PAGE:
Monday 8 February 2021

COVID-19 and vaping

In my fifteen years reading and writing about junk science, I have occasionally wondered if the day would come when a relative risk of 1% would be considered newsworthy. That day has finally arrived thanks to the Telegraph...
Vapers with Covid-19 up to 20 per cent more likely to transmit it than infected non-smoker, study finds 

Vapers who have Covid-19 are up to 20 per cent more likely to transmit the virus, spreading it in clouds of smoke, a study has found.

Bystanders exposed to low intensity expirations from an infectious vaper in indoor spaces, such as houses and restaurants, are one per cent more likely to catch coronavirus, researchers from Italy, Mexico and New Zealand found.

The study in question is a pre-print by Sussman et al. It's not an epidemiological study and it doesn't attempt to measure risk. Instead, it measures air exhalation and respiratory droplets in indoor places. It essentially tries to answer the question of how much more air vapers exhale than non-vapers and whether this has any implications for the spread of SARS-CoV-2. 

The answer is that vapers do exhale a bit more. One per cent more at normal low intensity, rising to 5-17 per cent at high intensity. From this it can be inferred that somebody who has COVID-19 and is vaping would exhale more potentially infectious droplets than someone who is not vaping. 

The authors are careful to point out that this needs to be put in context with other things people might do that would increase the amount of respiratory droplets they exhale. Talking, for example, doubles or triples the amount. Coughing increases it even more.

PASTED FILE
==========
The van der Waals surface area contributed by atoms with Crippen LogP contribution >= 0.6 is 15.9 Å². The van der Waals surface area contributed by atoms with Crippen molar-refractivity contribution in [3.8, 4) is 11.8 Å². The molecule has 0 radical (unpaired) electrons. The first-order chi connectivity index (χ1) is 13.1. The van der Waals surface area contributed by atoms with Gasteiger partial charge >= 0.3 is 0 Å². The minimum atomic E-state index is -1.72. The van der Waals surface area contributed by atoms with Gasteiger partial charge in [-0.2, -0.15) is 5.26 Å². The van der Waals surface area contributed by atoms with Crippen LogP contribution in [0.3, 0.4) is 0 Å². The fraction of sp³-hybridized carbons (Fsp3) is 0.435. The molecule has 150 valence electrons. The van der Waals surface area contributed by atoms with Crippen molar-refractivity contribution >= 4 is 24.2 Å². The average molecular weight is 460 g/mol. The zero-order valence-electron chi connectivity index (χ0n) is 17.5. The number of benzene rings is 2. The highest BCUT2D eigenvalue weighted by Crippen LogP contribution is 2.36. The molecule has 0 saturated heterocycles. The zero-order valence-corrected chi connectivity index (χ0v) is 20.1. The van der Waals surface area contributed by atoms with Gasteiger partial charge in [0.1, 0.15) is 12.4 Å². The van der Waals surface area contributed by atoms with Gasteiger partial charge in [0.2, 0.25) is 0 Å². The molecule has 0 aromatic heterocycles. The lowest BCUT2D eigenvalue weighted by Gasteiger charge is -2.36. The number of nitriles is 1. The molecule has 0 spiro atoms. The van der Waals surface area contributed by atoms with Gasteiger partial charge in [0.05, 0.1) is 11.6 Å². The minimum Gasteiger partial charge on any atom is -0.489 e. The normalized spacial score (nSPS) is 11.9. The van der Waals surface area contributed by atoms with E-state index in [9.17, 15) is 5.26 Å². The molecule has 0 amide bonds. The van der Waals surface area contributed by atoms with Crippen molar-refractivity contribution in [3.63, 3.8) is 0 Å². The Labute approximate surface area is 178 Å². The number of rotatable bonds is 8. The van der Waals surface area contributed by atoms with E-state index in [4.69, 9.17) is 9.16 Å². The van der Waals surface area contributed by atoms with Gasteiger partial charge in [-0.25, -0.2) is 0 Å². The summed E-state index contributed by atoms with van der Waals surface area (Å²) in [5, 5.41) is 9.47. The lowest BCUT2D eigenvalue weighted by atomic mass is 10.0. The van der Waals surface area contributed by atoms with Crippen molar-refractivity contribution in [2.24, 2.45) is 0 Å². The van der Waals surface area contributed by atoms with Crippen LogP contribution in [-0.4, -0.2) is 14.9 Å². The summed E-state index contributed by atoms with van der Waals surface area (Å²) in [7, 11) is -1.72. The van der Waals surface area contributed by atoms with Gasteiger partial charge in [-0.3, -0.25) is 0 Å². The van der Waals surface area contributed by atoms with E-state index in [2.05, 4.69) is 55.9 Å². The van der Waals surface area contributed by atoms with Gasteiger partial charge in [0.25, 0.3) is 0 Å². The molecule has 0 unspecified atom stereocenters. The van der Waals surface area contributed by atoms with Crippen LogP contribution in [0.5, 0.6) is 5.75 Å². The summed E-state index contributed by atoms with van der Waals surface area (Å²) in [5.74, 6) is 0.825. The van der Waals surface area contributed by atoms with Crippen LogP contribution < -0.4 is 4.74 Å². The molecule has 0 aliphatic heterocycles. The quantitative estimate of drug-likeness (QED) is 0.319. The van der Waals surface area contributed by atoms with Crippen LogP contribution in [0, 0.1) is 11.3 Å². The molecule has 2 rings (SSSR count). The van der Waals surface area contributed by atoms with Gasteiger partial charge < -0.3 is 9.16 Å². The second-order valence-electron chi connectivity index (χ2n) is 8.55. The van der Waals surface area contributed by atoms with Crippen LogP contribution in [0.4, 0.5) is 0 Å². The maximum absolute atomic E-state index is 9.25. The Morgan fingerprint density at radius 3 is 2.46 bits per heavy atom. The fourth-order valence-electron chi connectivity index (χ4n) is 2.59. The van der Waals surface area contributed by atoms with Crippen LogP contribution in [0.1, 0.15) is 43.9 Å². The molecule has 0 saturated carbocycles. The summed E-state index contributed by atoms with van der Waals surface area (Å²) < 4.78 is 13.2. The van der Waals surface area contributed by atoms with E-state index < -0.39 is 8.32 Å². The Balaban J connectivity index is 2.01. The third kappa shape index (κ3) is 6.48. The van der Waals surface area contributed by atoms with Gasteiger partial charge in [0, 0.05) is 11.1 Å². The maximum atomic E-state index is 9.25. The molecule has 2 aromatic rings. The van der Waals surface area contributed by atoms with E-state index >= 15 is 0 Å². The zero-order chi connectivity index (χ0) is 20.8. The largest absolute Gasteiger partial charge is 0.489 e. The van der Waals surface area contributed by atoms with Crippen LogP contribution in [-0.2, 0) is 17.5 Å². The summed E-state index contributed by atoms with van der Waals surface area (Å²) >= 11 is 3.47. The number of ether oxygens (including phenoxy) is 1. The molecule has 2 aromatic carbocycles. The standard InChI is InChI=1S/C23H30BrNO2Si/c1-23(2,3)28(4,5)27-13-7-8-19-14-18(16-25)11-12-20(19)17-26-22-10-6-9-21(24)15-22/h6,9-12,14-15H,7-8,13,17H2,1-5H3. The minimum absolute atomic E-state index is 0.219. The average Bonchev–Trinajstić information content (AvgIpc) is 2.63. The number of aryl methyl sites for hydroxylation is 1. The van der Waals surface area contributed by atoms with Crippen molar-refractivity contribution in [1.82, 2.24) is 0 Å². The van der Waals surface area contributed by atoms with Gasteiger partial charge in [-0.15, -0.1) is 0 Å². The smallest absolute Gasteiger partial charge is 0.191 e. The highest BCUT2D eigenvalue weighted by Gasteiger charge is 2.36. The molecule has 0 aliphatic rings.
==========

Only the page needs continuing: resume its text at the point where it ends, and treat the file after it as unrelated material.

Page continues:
Unsurprisingly, the Telegraph has not run with the talking angle. The journalist (not Sarah Knapton for once) doesn't inspire confidence in her knowledge of the subject by repeatedly referring to e-cig vapour as 'smoke' and does not explain what the 'up to 20%' [sic] risk is compared with (ie. someone breathing but not speaking, singing, coughing etc.).

The researchers themselves come to a more measured and less sensationalist conclusion:

Risk assessments are essential to provide evidence based support for preventive and mitigating policies that have been proposed and enacted worldwide... Our risk assessment provides valuable information for safety policies in this scenario: low intensity vaping only produces a minuscule (∼1 %) extra contagion risk with respect to the control case scenario of continuous breathing. Safety interventions should consider that abstention from vaping would not produce a noticeable safety improvement, but could generate an undesired level of stress and anxiety under long term confinement. High intensity vaping produces a higher increase of relative risk, but still well below speaking and coughing.

In terms of keeping Covid-safe, they advise keeping a distance of two metres from vapers, as you would with another else.

And that's really all there is to it, but expect the 'vapers spread Covid' meme to circulate as a result of this irresponsible reporting (the Daily Mail has also got in on the act).

On a different note entirely, a bit of housekeeping. Has anyone else found that it takes ages for this blog to fully load up these days? The sidebar, in particular. Blogger made some 'improvements' a few months ago which made writing blog posts more difficult and seemed to slow everything down. I've considered leaving the platform, but I mostly use this blog to link to my articles elsewhere these days and I can't be bothered with the hassle.

I have been remiss in looking at the comments in the last year or so. Apologies for that. I used to get a email with each comment but those dried up ages ago. I have now put the Disqus moderation page in my bookmarks and will make more of an effort to read and reply to you in the future, so do keep them coming.

I mention all this at the bottom of this post because I know only loyal readers will get this far!

No comments: